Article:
Digital shift ‘chance to bring free HE to world’s poor’

Sustainable development expert Jeffrey Sachs also warns against rise of a ‘monopoly Amazon university’

六月 15, 2021

The Covid-driven online teaching shift highlights an “unprecedented opportunity” to provide “essentially free” higher education to “millions and millions” of poor students around the world, but the rise of a “monopoly Amazon university” must be guarded against, according to sustainable development expert Jeffrey Sachs.

The Colombia University professor and director of its Center for Sustainable Development, a former special adviser to United Nations secretary generals on its Sustainable Development Goals, also told the British Council’s Going Global conference that the US crackdown targeting academics with research links to China was “disgusting for a society that calls itself free”.

The digital shift in university teaching, accelerated dramatically by the pandemic, offered “unrivalled, absolutely unique, unprecedented opportunities to extend higher education to all learners that seek it”, Professor Sachs told the event, held virtually, on 15 June.

Teaching could now be brought to students at “extraordinarily low cost”, pointed out the economist, whose most recent book, The Ages of Globalization: Geography, Technology and Institutions, was published last year.

“I believe we should be working very hard to develop open online, essentially free, university teaching around the world, so that the millions and millions of students in lower-income countries have a chance for quality education now made possible by digital, as long as you have good connectivity and a device…a smartphone, a tablet or a laptop,” he continued.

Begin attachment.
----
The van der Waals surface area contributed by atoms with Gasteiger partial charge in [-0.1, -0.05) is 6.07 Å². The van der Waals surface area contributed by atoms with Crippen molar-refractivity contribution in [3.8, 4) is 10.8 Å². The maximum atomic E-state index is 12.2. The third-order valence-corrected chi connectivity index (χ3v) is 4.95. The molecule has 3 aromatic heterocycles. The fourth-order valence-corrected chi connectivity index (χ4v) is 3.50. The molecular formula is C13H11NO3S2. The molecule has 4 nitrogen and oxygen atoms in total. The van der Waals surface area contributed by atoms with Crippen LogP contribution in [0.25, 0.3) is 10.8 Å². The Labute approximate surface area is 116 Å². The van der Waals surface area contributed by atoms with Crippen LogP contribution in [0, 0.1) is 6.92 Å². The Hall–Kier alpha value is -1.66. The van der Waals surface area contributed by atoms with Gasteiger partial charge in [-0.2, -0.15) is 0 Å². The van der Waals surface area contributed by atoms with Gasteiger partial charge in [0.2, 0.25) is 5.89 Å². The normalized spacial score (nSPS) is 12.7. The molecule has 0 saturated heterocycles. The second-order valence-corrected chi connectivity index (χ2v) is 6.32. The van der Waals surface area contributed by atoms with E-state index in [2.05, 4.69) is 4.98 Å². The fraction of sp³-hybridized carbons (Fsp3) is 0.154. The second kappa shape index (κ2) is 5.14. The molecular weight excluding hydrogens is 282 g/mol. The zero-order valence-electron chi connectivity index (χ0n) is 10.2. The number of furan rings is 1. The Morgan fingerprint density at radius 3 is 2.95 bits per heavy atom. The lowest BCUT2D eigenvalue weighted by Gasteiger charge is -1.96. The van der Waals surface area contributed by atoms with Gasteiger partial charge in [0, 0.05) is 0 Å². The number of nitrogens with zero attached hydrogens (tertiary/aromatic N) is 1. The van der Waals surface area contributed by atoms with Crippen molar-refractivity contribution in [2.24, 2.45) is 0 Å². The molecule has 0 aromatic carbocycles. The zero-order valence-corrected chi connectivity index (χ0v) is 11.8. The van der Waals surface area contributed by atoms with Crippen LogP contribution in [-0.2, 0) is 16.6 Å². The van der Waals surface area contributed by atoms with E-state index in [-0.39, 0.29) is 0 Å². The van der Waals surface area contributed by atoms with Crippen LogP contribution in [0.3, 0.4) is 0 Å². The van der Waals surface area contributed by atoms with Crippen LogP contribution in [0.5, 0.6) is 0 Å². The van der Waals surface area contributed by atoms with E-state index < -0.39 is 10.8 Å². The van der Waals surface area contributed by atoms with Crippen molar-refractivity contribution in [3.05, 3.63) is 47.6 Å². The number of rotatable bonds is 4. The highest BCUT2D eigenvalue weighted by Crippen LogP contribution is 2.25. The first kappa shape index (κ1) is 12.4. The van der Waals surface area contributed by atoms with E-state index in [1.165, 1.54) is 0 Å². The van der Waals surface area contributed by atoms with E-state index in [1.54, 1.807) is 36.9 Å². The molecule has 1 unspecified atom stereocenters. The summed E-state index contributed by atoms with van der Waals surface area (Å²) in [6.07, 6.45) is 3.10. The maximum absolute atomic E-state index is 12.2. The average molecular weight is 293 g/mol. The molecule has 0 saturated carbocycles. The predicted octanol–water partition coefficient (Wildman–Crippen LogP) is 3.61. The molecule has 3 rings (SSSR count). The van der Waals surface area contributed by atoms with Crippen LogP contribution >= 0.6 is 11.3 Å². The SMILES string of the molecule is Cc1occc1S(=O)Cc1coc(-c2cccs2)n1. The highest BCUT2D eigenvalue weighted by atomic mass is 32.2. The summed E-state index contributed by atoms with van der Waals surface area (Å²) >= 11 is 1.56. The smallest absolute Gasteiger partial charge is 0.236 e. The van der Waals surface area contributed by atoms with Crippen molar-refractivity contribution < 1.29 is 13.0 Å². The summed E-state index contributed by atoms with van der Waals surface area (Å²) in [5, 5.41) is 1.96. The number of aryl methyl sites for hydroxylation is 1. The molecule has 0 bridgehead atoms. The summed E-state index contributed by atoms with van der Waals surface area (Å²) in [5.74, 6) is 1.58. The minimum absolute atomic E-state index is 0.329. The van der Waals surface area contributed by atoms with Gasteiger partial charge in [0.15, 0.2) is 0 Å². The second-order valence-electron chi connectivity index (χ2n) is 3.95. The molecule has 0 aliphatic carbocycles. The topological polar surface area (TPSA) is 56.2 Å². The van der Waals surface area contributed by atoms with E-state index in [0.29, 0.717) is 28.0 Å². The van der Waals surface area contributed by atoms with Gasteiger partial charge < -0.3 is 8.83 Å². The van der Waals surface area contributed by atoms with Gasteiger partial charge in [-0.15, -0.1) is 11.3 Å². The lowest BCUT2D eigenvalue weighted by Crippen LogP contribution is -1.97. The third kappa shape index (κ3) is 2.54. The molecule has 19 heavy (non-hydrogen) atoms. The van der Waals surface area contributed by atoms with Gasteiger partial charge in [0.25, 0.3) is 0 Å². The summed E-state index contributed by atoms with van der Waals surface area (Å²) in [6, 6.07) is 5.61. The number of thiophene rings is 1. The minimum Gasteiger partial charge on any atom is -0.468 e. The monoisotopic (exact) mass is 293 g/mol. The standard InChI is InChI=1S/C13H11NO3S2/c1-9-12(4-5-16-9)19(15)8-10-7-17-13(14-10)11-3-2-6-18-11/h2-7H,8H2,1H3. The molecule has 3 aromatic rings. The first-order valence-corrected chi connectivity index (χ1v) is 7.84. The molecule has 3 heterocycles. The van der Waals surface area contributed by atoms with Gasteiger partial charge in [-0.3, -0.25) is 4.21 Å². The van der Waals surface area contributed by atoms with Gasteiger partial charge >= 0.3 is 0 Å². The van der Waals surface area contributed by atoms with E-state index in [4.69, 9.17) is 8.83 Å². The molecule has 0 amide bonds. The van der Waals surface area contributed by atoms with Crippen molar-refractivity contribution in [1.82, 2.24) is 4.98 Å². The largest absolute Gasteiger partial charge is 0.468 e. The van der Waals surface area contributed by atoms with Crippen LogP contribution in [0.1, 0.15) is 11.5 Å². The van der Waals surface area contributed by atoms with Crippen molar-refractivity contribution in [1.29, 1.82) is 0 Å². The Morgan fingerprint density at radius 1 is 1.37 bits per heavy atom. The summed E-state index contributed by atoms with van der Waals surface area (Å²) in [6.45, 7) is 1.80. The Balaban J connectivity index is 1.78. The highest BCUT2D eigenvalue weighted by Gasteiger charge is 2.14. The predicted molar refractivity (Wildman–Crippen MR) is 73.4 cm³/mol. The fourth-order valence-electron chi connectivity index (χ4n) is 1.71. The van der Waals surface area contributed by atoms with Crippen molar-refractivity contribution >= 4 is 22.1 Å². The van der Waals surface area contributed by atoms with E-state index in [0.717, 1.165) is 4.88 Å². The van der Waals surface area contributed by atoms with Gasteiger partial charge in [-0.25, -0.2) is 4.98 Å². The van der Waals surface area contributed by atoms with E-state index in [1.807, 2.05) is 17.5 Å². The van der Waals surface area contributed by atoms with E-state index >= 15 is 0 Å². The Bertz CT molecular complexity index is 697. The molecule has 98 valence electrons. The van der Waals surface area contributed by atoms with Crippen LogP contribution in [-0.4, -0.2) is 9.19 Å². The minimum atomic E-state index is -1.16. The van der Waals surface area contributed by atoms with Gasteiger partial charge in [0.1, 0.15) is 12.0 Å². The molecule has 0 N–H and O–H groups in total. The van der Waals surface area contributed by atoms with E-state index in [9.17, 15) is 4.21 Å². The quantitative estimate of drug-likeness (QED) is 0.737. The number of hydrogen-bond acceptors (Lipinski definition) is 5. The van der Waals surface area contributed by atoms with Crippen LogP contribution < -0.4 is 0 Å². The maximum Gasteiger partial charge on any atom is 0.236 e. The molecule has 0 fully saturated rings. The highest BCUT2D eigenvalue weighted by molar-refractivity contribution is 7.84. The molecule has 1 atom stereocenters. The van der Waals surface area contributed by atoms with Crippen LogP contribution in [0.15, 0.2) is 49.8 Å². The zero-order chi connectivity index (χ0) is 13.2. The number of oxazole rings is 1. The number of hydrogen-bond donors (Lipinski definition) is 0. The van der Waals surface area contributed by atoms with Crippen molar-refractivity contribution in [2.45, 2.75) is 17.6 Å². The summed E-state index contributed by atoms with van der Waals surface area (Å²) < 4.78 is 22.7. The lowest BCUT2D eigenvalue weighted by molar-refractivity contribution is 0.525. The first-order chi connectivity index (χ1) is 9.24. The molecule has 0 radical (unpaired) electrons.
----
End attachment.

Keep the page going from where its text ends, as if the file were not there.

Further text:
“That can be the gateway to higher education now, for young people in villages or who have to work to make a living, but who want higher education. It can also be an opportunity for breakthroughs in continuing adult education around the world.”

The new digital possibilities were “vastly more powerful than the old distance learning models”, Professor Sachs said. “I’m excited about that because I think access is absolutely one of the most important objectives for global society.”

He also said: “Shouldn’t each of us be taking classes ourselves throughout our whole lives, now that we have the chance to do it at home while holding a job, raising a family – but also studying a bit throughout our lifetimes?”

Professor Sachs predicted that higher education was “going to see lots of different kinds of experiments, lots of innovations, lots of new ways of learning”.

But he added: “We should be careful that we don’t end up with one monopoly Amazon university, that would be a disaster…And I don’t mean Amazon, Brazil – you know what I mean.”

Professor Sachs also said that the pandemic had highlighted the unique role of universities across teaching, research, policy, innovation, convening power and global cooperation – essential in rising to global challenges like the pandemic.

In innovation, there was a “bad habit” for Covid vaccines developed in research at the University of Oxford and University of Pennsylvania to be referred to as the AstraZeneca or BioNTech vaccines, he argued. Drug companies were “not the innovators”, he added.

The pandemic “gives us even more reasons for investing in higher education,” he said.

“Governments are not such great collaborators”, whereas academics and universities prioritise international collaboration, Professor Sachs continued.

“I’m aghast at the crackdowns taking place in the United States [on] researchers who collaborate and cooperate with China,” he added.

This, he continued, was “part of a mindset that’s growing in the US government and in other governments…to see other countries as enemies and to try to break connections. It’s our role as universities to keep those connections, to work closely with our Chinese colleagues, for example, not to let some government official or politician without a passport…tell us who is the enemy and who isn’t the enemy, because most of that is a fiction.”



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